You approach sex in a humorous way a lot of the time. Your dick pieces, the visual puns with vegetables.
Yeah, that's the way I think most people think a lot of the time. If I go down the Chapel Market one day and buy a cucumber, the guy I'm buying it off winks when I'm buying it. Life's imbued with this continual innuendo, especially here. If you're walking along with this bloody great marrow, especially in the summer, people will be winking left right and centre, nudging the person they're with.
Is this a way to reduce sex, to normalise it, to turn it into a joke?
Well it's not just 'Carry On'. What stops it from being slapstick is that I'm actually making things and you have to consider formally what kind of an object it is, to which other people don't pay a lot of attention on the whole. I pay attention to what kind of an object it is, and if it works as an object. All the usual concerns, which I do bend a lot. But I stick to certain rules, a sense of truth to materials, that a sculpture should be whole. If you look at Two Fried Eggs and a Kebab I think it's a perfect example of really whole sculpture, it's complete. My approach is a defence mechanism as well, I suppose. If I make Two Fried Eggs and a Kebab it's because I live with remarks like that all my life. And I think, well yeah, I can make that same kind of remark just like you can, and I make it look fucking good into the bargain.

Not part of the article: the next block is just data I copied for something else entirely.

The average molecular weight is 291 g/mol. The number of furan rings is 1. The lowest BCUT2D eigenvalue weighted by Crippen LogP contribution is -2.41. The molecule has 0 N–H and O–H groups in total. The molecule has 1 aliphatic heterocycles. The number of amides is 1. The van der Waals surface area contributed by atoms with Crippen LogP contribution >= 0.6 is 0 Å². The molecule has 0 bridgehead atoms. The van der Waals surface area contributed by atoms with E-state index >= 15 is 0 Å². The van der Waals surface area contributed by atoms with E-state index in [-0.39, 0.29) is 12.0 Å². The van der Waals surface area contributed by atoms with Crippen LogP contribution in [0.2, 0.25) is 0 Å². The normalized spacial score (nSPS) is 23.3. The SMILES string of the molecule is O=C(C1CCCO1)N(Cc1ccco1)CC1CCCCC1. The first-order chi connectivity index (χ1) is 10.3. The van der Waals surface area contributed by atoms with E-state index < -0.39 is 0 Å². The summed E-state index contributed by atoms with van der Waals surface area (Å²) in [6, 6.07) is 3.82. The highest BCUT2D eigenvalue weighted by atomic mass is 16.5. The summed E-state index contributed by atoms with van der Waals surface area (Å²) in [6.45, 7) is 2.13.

You seem to have a fascination with dicks, which is only normal I guess.
That fascination with dicks is a formal one as well. It's interesting in terms of the current debate about sexuality, the whole intellectual presence and absence thing. A dick is present, and masculinity is defined in terms of being present, being an artist is a macho activity because it deals entirely with what is present. And funnily enough, as it turns out, a dick with two balls is a really convenient object. You can make it and it's already whole. It can already stand up and do all those things that you'd expect any sculpture to do. In that way it's really handy, I mean I could start thinking about making vulvas but then I'd have to start thinking about where the edges are going to be.
What kind of an audience do you want?
My idea of an audience is as broad as possible, as broad as the public. I believe the public does like art, and their stance against it is a part of how they like it - they enjoy having a go at it. And I make my work with that in mind. It plays on that - that people are not going to like it, or they're going to laugh, or they're going to think it's a load of bollocks.
There seems to be a certain degree of madness in making art. Did you begin to wonder if you were not a little insane frying eggs every morning for Two Fried Eggs and a Kebab?
Not really. I thought it was pretty funny really. I treated it a bit like a performance. A heck of a lot of people came and stood looking in the window and I'd tell them to come in, but they'd just scuttle off. I don't know... it was good frying the eggs, I felt a bit like a dirty old man.